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    Probably derailing too much at this point, but not gonna lie: I was under the impression that the real reason why everybody moved to 48000 Hz and multiples is just because it made things easier long term (44100 Hz was an awkward number that had more to do with a trade-off between quality and space usage on CDs than anything else 44KHz to cover just enough for the hearing limit for most people (22KHz) + 100Hz to give some tolerance for the low-pass filters used to remove noise from the DAC output).

    48KHz as "better than CD quality!" may make for a sneaky marketing gimmick, but generally it's much more relevant from a practical viewpoint (since, well, a round number is much easier to do math with).

    EDIT: amusingly in 44100Hz's favor though, it's both a multiple of 60 (73550) and 50 (88250), which can matter for NTSC vs PAL differences if you ever feel like exploiting it!

    EDIT 2: also rereading, I missed a misunderstanding:
    Quote Originally Posted by MushaAleste View Post
    Only bats and dogs can hear in a range that high. They say. On the other hand, i used to have a couple of MP3 files that stood out in quality from all the other 320KB files i had. They sounded audibly clearer, with slightly more fidelity and punch to them. It made no sense really. And when i checked the frequency, they were all 48kHZ files. AKG studio headphones here. But yeah in theory it shouldn't make much of a difference. Also keep in mind everybody hears these things differently. Maybe some of us have bat genes after all.
    Don't forget that 48 KHz is the sampling rate. To make a waveform you need at least two samples, so the maximum frequency you can hear from it is 24 KHz. That's pushing it, but there are some people who can hear that high pitch.
    Last edited by Sik; 06-22-2019 at 11:46 AM.

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    Quote Originally Posted by MushaAleste View Post
    Only bats and dogs can hear in a range that high. They say. On the other hand, i used to have a couple of MP3 files that stood out in quality from all the other 320KB files i had. They sounded audibly clearer, with slightly more fidelity and punch to them. It made no sense really. And when i checked the frequency, they were all 48kHZ files. AKG studio headphones here. But yeah in theory it shouldn't make much of a difference. Also keep in mind everybody hears these things differently. Maybe some of us have bat genes after all.
    That is more likely the result of the source material or encoder settings used. No MP3 file is going to preserve much content over 16 KHz because the last scalefactor band (21) doesn't actually have a scalefactor, so it will always have the fewest bits of all frequency bands.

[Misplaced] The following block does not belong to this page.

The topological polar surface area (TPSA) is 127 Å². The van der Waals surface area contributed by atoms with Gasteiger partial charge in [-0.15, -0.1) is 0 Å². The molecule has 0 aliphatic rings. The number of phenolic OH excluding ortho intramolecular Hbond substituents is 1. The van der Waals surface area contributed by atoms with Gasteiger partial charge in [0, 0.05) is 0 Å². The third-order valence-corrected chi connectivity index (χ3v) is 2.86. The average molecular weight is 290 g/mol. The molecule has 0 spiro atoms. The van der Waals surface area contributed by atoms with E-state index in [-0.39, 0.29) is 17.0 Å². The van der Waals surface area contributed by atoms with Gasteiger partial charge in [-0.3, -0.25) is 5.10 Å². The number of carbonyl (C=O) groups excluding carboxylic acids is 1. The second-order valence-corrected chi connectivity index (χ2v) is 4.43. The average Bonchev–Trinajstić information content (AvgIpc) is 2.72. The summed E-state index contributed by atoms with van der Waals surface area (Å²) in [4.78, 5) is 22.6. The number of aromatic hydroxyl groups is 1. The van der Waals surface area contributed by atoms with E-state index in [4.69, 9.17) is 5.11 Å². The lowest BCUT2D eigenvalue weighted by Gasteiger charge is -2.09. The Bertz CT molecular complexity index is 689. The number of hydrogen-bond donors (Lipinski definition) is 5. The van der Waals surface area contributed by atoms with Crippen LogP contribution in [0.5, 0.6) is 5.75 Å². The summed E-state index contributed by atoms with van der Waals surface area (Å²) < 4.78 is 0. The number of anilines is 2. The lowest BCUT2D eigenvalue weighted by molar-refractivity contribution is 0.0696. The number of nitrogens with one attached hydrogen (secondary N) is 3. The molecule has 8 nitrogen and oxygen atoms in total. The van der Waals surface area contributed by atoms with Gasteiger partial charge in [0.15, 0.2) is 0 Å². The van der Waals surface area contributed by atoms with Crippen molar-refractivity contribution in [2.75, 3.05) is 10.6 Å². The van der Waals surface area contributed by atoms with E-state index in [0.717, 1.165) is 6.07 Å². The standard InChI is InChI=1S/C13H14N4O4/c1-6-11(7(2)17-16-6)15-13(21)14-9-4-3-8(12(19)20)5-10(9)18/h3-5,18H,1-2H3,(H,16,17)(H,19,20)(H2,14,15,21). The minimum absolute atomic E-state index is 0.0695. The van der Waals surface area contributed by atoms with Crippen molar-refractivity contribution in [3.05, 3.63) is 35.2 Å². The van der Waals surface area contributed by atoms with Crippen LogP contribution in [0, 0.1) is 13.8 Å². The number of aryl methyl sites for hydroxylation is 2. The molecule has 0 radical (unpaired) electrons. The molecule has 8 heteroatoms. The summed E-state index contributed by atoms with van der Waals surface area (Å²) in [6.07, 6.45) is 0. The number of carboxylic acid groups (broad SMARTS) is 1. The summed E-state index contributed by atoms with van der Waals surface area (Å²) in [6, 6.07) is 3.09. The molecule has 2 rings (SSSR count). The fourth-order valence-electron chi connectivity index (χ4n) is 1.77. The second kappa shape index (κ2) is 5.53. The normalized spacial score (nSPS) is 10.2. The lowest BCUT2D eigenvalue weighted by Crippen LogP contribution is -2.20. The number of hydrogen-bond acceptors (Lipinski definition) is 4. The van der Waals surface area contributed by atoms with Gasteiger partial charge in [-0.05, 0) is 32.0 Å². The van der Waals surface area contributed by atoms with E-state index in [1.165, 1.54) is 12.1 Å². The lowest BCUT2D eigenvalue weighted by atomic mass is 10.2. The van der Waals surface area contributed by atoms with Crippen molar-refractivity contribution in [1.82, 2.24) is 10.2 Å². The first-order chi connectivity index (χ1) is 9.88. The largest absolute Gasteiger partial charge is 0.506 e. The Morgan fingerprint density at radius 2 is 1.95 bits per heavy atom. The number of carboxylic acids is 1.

The only area where a 48 KHz MP3 could have improved quality is with the short blocks, they have a slightly shorter length (by a matter of less than a millisecond) at 48 KHz so it's possible you could reduce pre-echo artifacts. Good if you listen to nothing but harpsichords, I guess. Back in reality I have yet to see a single ABX test where this is audible or even any encoder that is optimized for this behavior at 48 KHz.
    Last edited by axel; 06-22-2019 at 11:41 AM.

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    Quote Originally Posted by chilled View Post
    there's more audible difference in bitrate/codec used but also in how the music was recorded than in sample rate once you get to 44.1 khz. It's such a small difference it just looks like they did that on dvd/bluray technology just to be able to say "look, better than CD audio quality".
    But also remember that even if we can't hear above 22 khz, those samples are still there to improve the overall resulting sound and warmth. You definately can hear the difference on the same song at 22, 32 and 44.1 khz that's for sure. Even uncompressed.
    How about 44.1 vs. 48?

  11. #9626
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    Quote Originally Posted by Sik View Post
    To make a waveform you need at least two samples, so the maximum frequency you can hear from it is 24 KHz
    Oh ok, I think I didn't knew that. Now I feel stupid. That'd explain why I can easliy spot a 22 o 32 khz recording: because it's goes below human hearing threshold (22 khz and decreasing from when you are 25 years and onwards). Anyway @axel no I can't hear the difference between the same WAV/PCM of a song at 44.1 and 48 khz. But it's patent with music below 44.1
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    Quote Originally Posted by chilled View Post
    Oh ok, I think I didn't knew that. Now I feel stupid. That'd explain why I can easliy spot a 22 o 32 khz recording: because it's goes below human hearing threshold (22 khz and decreasing from when you are 25 years and onwards). Anyway @axel no I can't hear the difference between the same WAV/PCM of a song at 44.1 and 48 khz. But it's patent with music below 44.1
    Yep, here some further reading if you're interested, say hey to Nyquist for me.
    https://en.wikipedia.org/wiki/Nyquis...mpling_theorem